All good things must come to an end, and for NVIDIA’s Direct3D 10 generation GPUs that end is just about here. NVIDIA has posted a document to their support website this week announcing their plans to drop driver support for their D3D10 GPUs, and how future support for those products will work.

With the forthcoming Release 340 driver set NVIDIA will be moving their D3D10 GPUs to legacy status, which will make R340 the final driver branch to support these products. The branch after R340, R343, will drop support for D3D10 GPUs, leaving Fermi, Kepler, and the new Maxwell as the only GPU families supported in newer driver releases.

As for R340 and their D3D10 GPUs, while the move to legacy status means that these GPUs will no longer receive performance optimizations and new driver features, NVIDIA does leave the door open to further bug fixes with further R340 releases. Officially R340 will support these GPUs until April 1, 2016, so NVIDIA is planning on continuing to support these products in some fashion up until then. But it’s worth noting that legacy products aren’t on a planned driver update schedule like current generation products are, so bug fix drivers are issued on an as-needed basis. For comparison, NVIDIA’s DX9 GPUs, which went legacy back in October of 2012, have received a driver update as recently as February of 2013.

Meanwhile it’s worth pointing out that this move to legacy status will be for all of NVIDIA’s product lines using these GPUs: GeForce, Quadro, and Tesla. So along with GeForce cards ranging from the GeForce 8800GTX to the GeForce 405, the move to legacy will also impact NVIDIA’s first-generation Tesla 1000 parts, the Quadro FX series, and more. The extensive list of affected products can be found in NVIDIA’s announcement.


Farewell 8800GT

On a tangential note, compared to NVIDIA’s legacy D3D9 products it looks like NVIDIA’s D3D10 products will have received roughly the same length of mainstream support. With GeForce 8800GTX turning 8 this year and GeForce 405 turning 4, NVIDIA’s D3D10 products have been supported for between 4 and 8 years. This is about a year less than D3D9 on the low end and roughly the same length of time on the high end. Unsurprisingly, those products from earlier in the generation have received a longer period of support overall, due to the fact that NVIDIA retires products whole generations at a time.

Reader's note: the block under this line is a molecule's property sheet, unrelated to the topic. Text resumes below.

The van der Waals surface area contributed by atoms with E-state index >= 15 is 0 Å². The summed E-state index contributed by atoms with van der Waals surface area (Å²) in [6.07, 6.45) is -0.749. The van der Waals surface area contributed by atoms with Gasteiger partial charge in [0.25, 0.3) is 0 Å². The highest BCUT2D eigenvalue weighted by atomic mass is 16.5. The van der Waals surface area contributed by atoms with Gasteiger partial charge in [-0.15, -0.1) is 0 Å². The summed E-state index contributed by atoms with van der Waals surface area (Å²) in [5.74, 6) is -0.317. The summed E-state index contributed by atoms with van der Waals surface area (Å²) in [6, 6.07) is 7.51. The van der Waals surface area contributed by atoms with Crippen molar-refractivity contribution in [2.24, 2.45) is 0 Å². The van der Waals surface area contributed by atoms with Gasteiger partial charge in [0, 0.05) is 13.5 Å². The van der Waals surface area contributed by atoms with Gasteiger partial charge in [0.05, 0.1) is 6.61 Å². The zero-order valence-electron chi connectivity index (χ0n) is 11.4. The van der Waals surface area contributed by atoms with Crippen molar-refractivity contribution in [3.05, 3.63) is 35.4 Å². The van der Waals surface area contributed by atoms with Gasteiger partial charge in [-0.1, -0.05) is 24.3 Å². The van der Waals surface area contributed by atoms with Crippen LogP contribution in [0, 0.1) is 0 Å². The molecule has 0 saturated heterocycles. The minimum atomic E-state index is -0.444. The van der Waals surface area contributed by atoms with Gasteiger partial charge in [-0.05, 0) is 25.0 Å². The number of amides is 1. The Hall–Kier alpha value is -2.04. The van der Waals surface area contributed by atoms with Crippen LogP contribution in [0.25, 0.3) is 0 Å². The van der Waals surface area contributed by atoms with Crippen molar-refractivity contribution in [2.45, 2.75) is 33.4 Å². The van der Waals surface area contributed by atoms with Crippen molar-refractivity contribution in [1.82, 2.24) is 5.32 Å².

Wrapping things up, today’s retirement announcement means that D3D10 GPUs as a class are just about at the end of their lives. With AMD having moved their D3D10 GPUs to legacy status back in 2012 and now NVIDIA in 2014, both of the major dGPU vendors have put their pre-D3D11 products out to pasture. This leaves Intel as the only vendor with D3D10 parts still receiving mainstream support, as Intel did not gain support for D3D11 until Ivy Bridge in 2012.

As such it will be interesting to see how forthcoming game development is impacted by this. With D3D10 GPUs now existing as legacy products, and with the current-generation game consoles being D3D11 based, will developers as a whole continue to support D3D10 GPUs after 2014? We will have to see what the future brings.

Source: NVIDIA (via SH SOTN)

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  • Kevin G - Thursday, March 13, 2014 - link

    To really merit a major hardware change, DX12 would have to introduce a change outside of the shader pipelines, like introducing more programmability into TMU, ROP or tessellation units.

    The shader cores on modern chips can pretty much emulate any new raw function if necessary. DX12 hardware may have an additional instruction(s) and/or hardware to execute it faster.

    MS goal seems to be reducing overhead which may require alterations to how DX works on the software side, not necessarily new hardware. Ultimately I see DX12 being a cleanup of the DX10 and DX11 specs along with a new driver model.
    Reply
  • Wolfpup - Friday, March 14, 2014 - link

    Wow, I can't believe the 8800GTX is EIGHT years old! It still blows away the last gen consoles, so it's sort of hard to believe it.

    This sort of seems fast, but I guess it's really not, and it's still much much much better support than AMD or Intel have. AMD doesn't even properly support their GPUs when they're new...
    Reply
  • Johnmcl7 - Friday, March 14, 2014 - link

    I don't see what's hard to believe about an eight year old top end graphics card being faster than an eight year old console (Xbox 360 was released back in 2005) given that the graphics card cost more than the entire console. Reply

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